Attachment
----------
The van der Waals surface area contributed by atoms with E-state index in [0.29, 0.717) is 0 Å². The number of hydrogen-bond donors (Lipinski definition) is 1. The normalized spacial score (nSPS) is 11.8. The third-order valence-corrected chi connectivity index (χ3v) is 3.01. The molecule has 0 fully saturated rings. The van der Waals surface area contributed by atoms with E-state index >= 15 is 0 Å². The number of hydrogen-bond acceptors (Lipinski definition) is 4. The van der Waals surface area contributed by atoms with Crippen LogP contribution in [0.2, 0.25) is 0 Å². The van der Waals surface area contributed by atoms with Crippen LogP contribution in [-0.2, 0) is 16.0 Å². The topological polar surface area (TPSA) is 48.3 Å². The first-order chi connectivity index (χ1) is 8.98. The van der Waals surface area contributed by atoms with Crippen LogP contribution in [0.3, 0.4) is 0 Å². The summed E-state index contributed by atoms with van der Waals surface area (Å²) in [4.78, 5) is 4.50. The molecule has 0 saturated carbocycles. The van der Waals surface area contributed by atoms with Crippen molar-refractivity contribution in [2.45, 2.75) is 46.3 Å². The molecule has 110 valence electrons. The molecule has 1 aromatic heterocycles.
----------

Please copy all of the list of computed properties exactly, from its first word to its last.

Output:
The van der Waals surface area contributed by atoms with E-state index in [0.29, 0.717) is 0 Å². The number of hydrogen-bond donors (Lipinski definition) is 1. The normalized spacial score (nSPS) is 11.8. The third-order valence-corrected chi connectivity index (χ3v) is 3.01. The molecule has 0 fully saturated rings. The van der Waals surface area contributed by atoms with E-state index >= 15 is 0 Å². The number of hydrogen-bond acceptors (Lipinski definition) is 4. The van der Waals surface area contributed by atoms with Crippen LogP contribution in [0.2, 0.25) is 0 Å². The van der Waals surface area contributed by atoms with Crippen LogP contribution in [-0.2, 0) is 16.0 Å². The topological polar surface area (TPSA) is 48.3 Å². The first-order chi connectivity index (χ1) is 8.98. The van der Waals surface area contributed by atoms with Crippen LogP contribution in [0.3, 0.4) is 0 Å². The summed E-state index contributed by atoms with van der Waals surface area (Å²) in [4.78, 5) is 4.50. The molecule has 0 saturated carbocycles. The van der Waals surface area contributed by atoms with Crippen molar-refractivity contribution in [2.45, 2.75) is 46.3 Å². The molecule has 110 valence electrons. The molecule has 1 aromatic heterocycles.